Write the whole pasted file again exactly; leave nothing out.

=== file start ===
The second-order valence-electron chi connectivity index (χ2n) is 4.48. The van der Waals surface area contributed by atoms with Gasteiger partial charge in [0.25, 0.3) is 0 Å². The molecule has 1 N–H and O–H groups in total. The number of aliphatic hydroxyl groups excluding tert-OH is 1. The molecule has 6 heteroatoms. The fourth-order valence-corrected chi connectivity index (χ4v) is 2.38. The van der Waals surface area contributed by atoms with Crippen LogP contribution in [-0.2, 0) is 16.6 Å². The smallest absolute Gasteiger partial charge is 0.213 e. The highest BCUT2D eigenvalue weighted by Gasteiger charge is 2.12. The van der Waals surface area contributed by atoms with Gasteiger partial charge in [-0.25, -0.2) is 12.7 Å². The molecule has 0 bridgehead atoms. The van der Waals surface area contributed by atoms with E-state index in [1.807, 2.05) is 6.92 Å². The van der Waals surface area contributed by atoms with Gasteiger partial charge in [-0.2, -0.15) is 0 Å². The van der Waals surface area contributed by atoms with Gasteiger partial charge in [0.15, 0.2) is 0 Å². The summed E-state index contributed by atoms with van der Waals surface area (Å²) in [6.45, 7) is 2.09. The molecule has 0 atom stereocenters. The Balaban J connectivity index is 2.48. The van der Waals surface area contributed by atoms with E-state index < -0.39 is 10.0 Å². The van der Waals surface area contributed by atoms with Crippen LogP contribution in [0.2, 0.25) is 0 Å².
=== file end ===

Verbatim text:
The second-order valence-electron chi connectivity index (χ2n) is 4.48. The van der Waals surface area contributed by atoms with Gasteiger partial charge in [0.25, 0.3) is 0 Å². The molecule has 1 N–H and O–H groups in total. The number of aliphatic hydroxyl groups excluding tert-OH is 1. The molecule has 6 heteroatoms. The fourth-order valence-corrected chi connectivity index (χ4v) is 2.38. The van der Waals surface area contributed by atoms with Crippen LogP contribution in [-0.2, 0) is 16.6 Å². The smallest absolute Gasteiger partial charge is 0.213 e. The highest BCUT2D eigenvalue weighted by Gasteiger charge is 2.12. The van der Waals surface area contributed by atoms with Gasteiger partial charge in [-0.25, -0.2) is 12.7 Å². The molecule has 0 bridgehead atoms. The van der Waals surface area contributed by atoms with E-state index in [1.807, 2.05) is 6.92 Å². The van der Waals surface area contributed by atoms with Gasteiger partial charge in [-0.2, -0.15) is 0 Å². The van der Waals surface area contributed by atoms with Gasteiger partial charge in [0.15, 0.2) is 0 Å². The summed E-state index contributed by atoms with van der Waals surface area (Å²) in [6.45, 7) is 2.09. The molecule has 0 atom stereocenters. The Balaban J connectivity index is 2.48. The van der Waals surface area contributed by atoms with E-state index < -0.39 is 10.0 Å². The van der Waals surface area contributed by atoms with Crippen LogP contribution in [0.2, 0.25) is 0 Å².